Southern states have objected to the parameters chosen by the panel for the devolution of finances.
New Delhi: BJP general secretary Ram Madhav met NK Singh, chairperson of the 15th Finance Commission on Tuesday to place before him the concerns of southern states which have objected to the parameters chosen by the panel for the devolution of finances after the inclusion of the 2011 census as the baseline for allocations.
The meeting came after south leaders, including Karnataka Chief Minister Siddaramaiah, DMK leader MK Stalin and Kerala Finance Minister TM Thomas Isaac had flagged worries that the inclusion of the 2011 census will reward the more populous north India while their share of tax revenue will decline only because their population has decreased.
Following the meeting, Ram Madhav said that he received an assurance from the Finance Commission’s chairman that the states with progressive population would not be penalised.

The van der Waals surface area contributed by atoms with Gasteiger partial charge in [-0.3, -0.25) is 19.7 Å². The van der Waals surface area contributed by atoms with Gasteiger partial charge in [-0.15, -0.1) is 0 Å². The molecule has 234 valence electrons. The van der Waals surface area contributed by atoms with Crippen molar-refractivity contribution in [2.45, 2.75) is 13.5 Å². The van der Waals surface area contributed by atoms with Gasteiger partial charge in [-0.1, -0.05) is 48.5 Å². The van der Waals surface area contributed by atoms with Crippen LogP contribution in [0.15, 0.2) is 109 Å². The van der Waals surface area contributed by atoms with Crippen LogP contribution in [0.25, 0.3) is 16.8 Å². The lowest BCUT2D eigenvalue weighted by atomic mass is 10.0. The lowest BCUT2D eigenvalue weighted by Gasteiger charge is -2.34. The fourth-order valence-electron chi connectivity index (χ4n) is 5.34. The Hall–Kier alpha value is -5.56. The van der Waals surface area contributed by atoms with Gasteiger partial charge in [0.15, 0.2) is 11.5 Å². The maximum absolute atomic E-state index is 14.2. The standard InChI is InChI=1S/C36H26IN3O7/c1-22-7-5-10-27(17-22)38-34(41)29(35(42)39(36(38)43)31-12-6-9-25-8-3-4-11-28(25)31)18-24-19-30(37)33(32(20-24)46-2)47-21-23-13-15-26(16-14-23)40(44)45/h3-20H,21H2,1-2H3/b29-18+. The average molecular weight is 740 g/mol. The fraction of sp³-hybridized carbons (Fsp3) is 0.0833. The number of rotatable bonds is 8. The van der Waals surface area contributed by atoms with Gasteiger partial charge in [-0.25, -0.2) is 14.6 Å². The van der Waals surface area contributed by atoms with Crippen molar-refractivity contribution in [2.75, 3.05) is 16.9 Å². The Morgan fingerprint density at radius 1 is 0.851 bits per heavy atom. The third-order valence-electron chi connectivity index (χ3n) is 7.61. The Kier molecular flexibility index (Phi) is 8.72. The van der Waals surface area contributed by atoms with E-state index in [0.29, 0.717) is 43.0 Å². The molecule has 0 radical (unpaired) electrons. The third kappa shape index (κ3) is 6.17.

According to a report in The Indian Express, BJP general secretary Ram Madhav said, “The chairman assured that the guidelines are such that no state with progressive population policy would face injustice. He said that the terms of reference ensure that no discrimination is committed against the states with progressive population policies and measures.”
“In fact, he even said they (guidelines) have the scope for incentivising such actions,” he added.
The BJP has recently faced criticisms for not fulfilling special status demand made by political parties in Andhra Pradesh. The ruling TDP not only walked out of the NDA alliance but also gave no-confidence motion against the Centre in Lok Sabha. Even YSRCP has given a notice for moving no-confidence motion.
Amid this controversy, Karnataka chief minister Siddaramaiah alleged discrimination against southern states, citing the central government’s recommendation to Finance Commission to use population data from the 2011 census for sharing central tax revenues. Earlier, census of 1971 was being used.
Madhav’s meeting is being seen as an attempt made by BJP to remove its tag of being an anti-south party in view of the 2019 election. As BJP fears losing some seats in its stronghold states such as Uttar Pradesh, Rajasthan, Gujarat and Madhya Pradesh, it wants to make up to that by winning more seats in the southern states. The prospects of the party in south would diminish more if all the southern states come together.
“The BJP has to pre-empt such a move,” a senior party leader said.